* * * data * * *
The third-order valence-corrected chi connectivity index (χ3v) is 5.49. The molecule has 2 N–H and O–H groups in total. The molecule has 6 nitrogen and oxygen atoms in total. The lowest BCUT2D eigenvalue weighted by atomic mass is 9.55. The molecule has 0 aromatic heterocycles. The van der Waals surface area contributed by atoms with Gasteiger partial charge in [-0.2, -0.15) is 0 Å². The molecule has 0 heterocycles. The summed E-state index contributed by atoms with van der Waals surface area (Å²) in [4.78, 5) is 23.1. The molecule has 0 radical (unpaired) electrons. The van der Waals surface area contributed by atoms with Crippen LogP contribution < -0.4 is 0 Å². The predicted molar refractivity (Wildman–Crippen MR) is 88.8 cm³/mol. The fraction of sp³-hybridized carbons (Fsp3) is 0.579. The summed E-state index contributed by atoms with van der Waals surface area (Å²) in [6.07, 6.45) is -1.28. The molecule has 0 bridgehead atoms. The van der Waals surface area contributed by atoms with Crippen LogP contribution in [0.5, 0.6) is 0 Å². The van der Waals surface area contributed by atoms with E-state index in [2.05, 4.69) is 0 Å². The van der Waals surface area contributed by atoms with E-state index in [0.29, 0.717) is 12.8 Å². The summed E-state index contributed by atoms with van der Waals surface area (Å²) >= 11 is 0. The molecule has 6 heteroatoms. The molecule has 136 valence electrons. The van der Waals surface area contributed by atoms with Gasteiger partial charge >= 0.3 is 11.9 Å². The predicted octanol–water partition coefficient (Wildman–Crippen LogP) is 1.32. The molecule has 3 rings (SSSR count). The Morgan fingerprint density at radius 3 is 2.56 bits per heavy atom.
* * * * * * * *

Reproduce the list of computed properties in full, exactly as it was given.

The third-order valence-corrected chi connectivity index (χ3v) is 5.49. The molecule has 2 N–H and O–H groups in total. The molecule has 6 nitrogen and oxygen atoms in total. The lowest BCUT2D eigenvalue weighted by atomic mass is 9.55. The molecule has 0 aromatic heterocycles. The van der Waals surface area contributed by atoms with Gasteiger partial charge in [-0.2, -0.15) is 0 Å². The molecule has 0 heterocycles. The summed E-state index contributed by atoms with van der Waals surface area (Å²) in [4.78, 5) is 23.1. The molecule has 0 radical (unpaired) electrons. The van der Waals surface area contributed by atoms with Crippen LogP contribution < -0.4 is 0 Å². The predicted molar refractivity (Wildman–Crippen MR) is 88.8 cm³/mol. The fraction of sp³-hybridized carbons (Fsp3) is 0.579. The summed E-state index contributed by atoms with van der Waals surface area (Å²) in [6.07, 6.45) is -1.28. The molecule has 0 bridgehead atoms. The van der Waals surface area contributed by atoms with Crippen LogP contribution in [0.5, 0.6) is 0 Å². The van der Waals surface area contributed by atoms with E-state index in [2.05, 4.69) is 0 Å². The van der Waals surface area contributed by atoms with E-state index in [0.29, 0.717) is 12.8 Å². The summed E-state index contributed by atoms with van der Waals surface area (Å²) >= 11 is 0. The molecule has 6 heteroatoms. The molecule has 136 valence electrons. The van der Waals surface area contributed by atoms with Gasteiger partial charge >= 0.3 is 11.9 Å². The predicted octanol–water partition coefficient (Wildman–Crippen LogP) is 1.32. The molecule has 3 rings (SSSR count). The Morgan fingerprint density at radius 3 is 2.56 bits per heavy atom.